In early spring we decided to convert more of our yard from lawn to garden. We marked off a giant rectangle in the backyard and I immediately thought, swimming pool! But instead we stuck with the plan and started removing the sod for a garden. The robins were very excited about the freshly uncovered worms.
We planted some of the vegetables from seed, and added some fruit and veggie plants:
The raspberry half of the new garden was covered with wood mulch, and the vegetable half was covered in leaf mulch (not pretty, but effective). Here’s how our plants did:
One of our distant neighbors has a thick row of lettuce at the edge of his prolific vegetable garden. I thought we should imitate that because it may be an effective barrier for rabbits. So we had lots of lettuce – even though we quickly decided to put up a fence anyway – enough that we couldn’t come close to keeping up with it, and it went to seed. Interesting flower variety:
We started with four tomato plants, and then took in about a dozen more that were going to be composted. They did well at first, but suddenly half were eaten by squirrels, and half rotted on the vine, perhaps because of all of the rain. But there seems to be a resurgence lately, and I may try fried green tomatoes this week.
Of course we had BLTs with homegrown L and T.
We planted some squashes and gourds from seed, and we also purchased some plants. Neither did very well, though it looks like all of the plants were attacked by squash borer, and some became a home for slugs.
One vine has looked pretty good in spite of the bugs, but it has produced only one fruit (I think it’s a spaghetti squash).
A yellow squash grew but was quickly discovered by squirrels. A second one is now growing but will likely be destroyed soon, too. Even the plants that weren’t attacked by squirrels or bugs ended up covered with powdery mildew.
Our pumpkin vine has lately been growing long and flowering a lot, but it’s unfortunately going to be too little, too late.
We have one more opportunity with some late-growing acorn squash, and we relocated it to the smaller covered garden to protect it from any more squirrel interference.
Broccoli flowered before it reached a size I would have considered harvesting. Peas did okay, but we didn’t get a lot, and I didn’t know when to pick them. Next year I will know better. We’re probably done attempting to grow corn, though. This was the second year we tried, and what the squirrels didn’t chop down, the wind knocked over.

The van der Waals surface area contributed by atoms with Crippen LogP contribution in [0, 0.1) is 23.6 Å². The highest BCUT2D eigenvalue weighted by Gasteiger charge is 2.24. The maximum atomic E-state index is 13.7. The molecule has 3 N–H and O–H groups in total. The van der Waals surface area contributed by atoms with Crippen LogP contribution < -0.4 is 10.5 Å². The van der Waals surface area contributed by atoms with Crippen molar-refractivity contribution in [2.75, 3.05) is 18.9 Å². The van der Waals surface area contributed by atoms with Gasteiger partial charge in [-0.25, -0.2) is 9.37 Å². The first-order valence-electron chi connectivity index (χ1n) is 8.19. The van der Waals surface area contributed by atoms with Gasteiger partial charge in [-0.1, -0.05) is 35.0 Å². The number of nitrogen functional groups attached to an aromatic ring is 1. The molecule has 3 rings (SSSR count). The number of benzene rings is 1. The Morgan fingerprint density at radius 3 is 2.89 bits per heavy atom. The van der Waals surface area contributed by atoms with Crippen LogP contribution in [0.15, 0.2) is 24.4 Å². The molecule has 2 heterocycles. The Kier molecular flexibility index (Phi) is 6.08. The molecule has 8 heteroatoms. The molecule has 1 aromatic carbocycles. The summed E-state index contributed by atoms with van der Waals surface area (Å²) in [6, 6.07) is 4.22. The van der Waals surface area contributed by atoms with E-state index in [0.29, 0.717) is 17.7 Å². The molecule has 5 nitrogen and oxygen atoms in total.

Beans recovered from early squirrel interference and are looking good, finally.
Our four eggplants flowered but didn’t produce any fruit.
Our neighbor generously gave us two dozen extra kohlrabi plants. They were a big success, and they’re actually kind of tasty. We’ve tried them steamed and roasted.
Potatoes: two plants popped up in the compost pile, then we transplanted them to the main garden. We also purchased yukon gold and a purple variety of seed potatoes. They had pretty white flowers that even turned into tomato-like fruit, apparently because of wet weather.
All of the plants are doing well and the ones we’ve dug up so far have produced 3-5 potatoes apiece, though some have had strange holes. I was entertained that the purple-skinned potatoes also have purple flesh.
We planted a lot of kale this year and that tasted okay, but one plant overwintered really well. This was the one I turned to weekly for kale chips, and it kept regrowing all season.
This was the year to finally do something about our underperforming raspberry bushes. We originally planted them in a shady spot of the backyard about three years ago, and they’ve never amounted to much. This year we decided that they deserved more sun, and we moved them to the west side of the new garden.
About half of them started producing flowers and then berries.
Our squirrels can’t leave them alone, though, so we haven’t yet been able to enjoy the newly productive bushes. (I’m dreaming of a giant squirrel-proof greenhouse for next year.)
Another potential for next year: strawberries. We bought several plants, but almost immediately, rabbits ate several of them. They still produced a few berries, and the rest of the year they grew well and even sent out runners. We have high hopes for next year – assuming we can protect them well enough from the winter.